Where America’s longest free-flowing River leaves the nation’s first National Park, you find Paradise Valley. Flanked by towering summits, high-alpine lakes and a lifetime of backcountry exploration, this small section of Montana truly is one of the last best places around. Known for hot springs and fly fishing, backpacking and grizzly bears, this region is often the gateway to Yellowstone National Park. Beautiful beyond words, Paradise Valley lives up to the name, but if mining interests have their say, that might not be the case for much longer.

In an area right near Yellowstone National Park, where bison and bears roam around geysers and hot springs, two industrial-scale gold mines are threatening the recreation-based communities located at the doorstep of America’s first National Park. Because of the threat and possible destruction of their home mountains,  businesses of all types, environmentalists, the tourism industry and land owners throughout Montana’s Paradise Valley have joined forcing, forming a group called the Yellowstone Gateway Business Coalition. Their goal is to stop the mining companies and protect the area’s existing economy and way of life.

They are not alone.

Senator Jon Tester of Montana looks toward a speaker at an event to stop mining in Paradise Valley.
Senator Jon Tester of Montana peaks at an event to stop mining in Paradise Valley, while a dog takes in the scene in the packed room.

On a snowy, spring Wednesday in Bozeman, hundreds gathered at the Gallatin County Fairgrounds at noon to rally with Senator Jon Tester to protect Paradise Valley. What was once considered a done deal by Congress has now stretched to an ongoing saga, showcasing a raging war between resource extractors and local residents. At stake for Montana is the health and future of one of the most unique, accessible and beautiful valleys in the Big Sky State. At the Bozeman rally, Senator Jon Tester and supporters of spoke with urgency and passion for the region, asking everyone in attendance to get involved to ensure protection for the region for future generations.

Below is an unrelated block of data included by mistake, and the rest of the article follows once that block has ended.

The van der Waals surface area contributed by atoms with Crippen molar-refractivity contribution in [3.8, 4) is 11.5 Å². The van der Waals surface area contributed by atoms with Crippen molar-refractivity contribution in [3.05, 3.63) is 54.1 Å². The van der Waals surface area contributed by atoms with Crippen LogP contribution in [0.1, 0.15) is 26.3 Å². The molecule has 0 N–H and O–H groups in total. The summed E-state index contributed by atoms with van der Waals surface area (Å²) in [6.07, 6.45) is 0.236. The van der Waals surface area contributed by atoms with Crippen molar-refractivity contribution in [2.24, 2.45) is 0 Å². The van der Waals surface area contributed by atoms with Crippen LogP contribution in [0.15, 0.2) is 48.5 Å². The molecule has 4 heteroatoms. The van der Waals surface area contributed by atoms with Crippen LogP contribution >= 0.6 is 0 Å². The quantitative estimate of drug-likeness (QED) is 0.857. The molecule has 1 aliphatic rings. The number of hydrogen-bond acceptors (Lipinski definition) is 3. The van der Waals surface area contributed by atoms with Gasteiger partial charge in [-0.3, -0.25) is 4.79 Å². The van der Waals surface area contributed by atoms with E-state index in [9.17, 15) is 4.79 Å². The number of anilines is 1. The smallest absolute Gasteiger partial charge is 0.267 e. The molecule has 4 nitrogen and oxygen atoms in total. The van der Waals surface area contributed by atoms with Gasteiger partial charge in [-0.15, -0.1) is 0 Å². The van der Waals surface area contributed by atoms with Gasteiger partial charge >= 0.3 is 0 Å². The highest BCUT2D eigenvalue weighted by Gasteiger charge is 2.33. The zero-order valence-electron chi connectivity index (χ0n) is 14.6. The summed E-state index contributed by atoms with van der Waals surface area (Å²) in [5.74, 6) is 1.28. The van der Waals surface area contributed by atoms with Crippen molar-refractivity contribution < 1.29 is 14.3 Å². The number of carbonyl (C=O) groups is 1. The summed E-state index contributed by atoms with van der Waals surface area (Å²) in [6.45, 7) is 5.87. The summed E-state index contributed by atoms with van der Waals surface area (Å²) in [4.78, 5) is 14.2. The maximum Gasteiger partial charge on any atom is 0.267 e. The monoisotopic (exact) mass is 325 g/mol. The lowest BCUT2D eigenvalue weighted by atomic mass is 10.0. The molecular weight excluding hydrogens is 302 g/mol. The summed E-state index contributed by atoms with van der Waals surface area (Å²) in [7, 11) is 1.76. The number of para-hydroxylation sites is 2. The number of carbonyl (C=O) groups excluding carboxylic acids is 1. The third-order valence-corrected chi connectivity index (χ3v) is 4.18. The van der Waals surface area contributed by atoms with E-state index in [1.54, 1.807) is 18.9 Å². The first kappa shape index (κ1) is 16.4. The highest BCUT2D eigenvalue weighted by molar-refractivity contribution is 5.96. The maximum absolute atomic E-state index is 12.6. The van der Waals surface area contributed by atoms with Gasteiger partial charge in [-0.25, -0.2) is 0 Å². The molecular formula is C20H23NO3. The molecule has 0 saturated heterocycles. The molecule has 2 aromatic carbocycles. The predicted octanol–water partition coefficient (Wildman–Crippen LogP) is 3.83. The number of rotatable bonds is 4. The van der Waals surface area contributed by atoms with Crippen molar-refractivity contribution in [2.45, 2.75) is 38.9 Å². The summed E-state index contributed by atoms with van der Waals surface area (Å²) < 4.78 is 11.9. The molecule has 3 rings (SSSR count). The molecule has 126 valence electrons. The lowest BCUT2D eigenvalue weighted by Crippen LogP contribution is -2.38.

“We understand that there are appropriate places to mine, but the gateway to Yellowstone National Park isn’t one of them.”

Tracy Raich,Owner of Raich Montana Properties LLC

The issue at hand is quite simple and has been reported on numerous times over the past two years. There are two mining interests hoping to drill for oil just north of Yellowstone National Park, in the Yellowstone River Watershed. They aim to find gold and other resources, using new techniques to search in lands that have already been mined. Locals, including business owners, hunters, anglers and environmentalists, have all teamed together to fight the proposed mines, saying that it could ruin the region. Even Secretary Ryan Zinke agrees with a mining ban in the region, but Congress has once again stalled on passing an act that would spare the valley from a potentially devastating mining operation. On March 27th, 2018, Congress once again delayed getting the ball rolling on protecting this land.

Paradise Valley is special, and not just because I am writing this post from the valley. It is a gateway to Yellowstone National Park that once had the likes of President Theodore Roosevelt visit. It is full of elk and deer, eagle and osprey, and a place where the colors of sunsets change lives. Rising from the banks of the Yellowstone River and Paradise Valley are the Absaroka-Beartooth Mountains and Wilderness, one of the most densely populated grizzly habitats in America. The region’s creeks and streams flow into the Yellowstone River, making this one of the most famous fly-fishing rivers in America. Throughout the mountains and valley, seemingly endless recreation opportunities exist, giving all ages of outdoor enthusiasts a wonderland to explore. Mining can happen, but juts not here. There is too much to lose.

Don’t Mine Yellowstone from Eric Ian on Vimeo.

If you are against mining in Paradise Valley and right outside of Yellowstone National Park, contact the Greater Yellowstone Coalition and ask how you can help. They, like the region, need all the help they can get to protect and save Paradise Valley and the Yellowstone Ecosystem.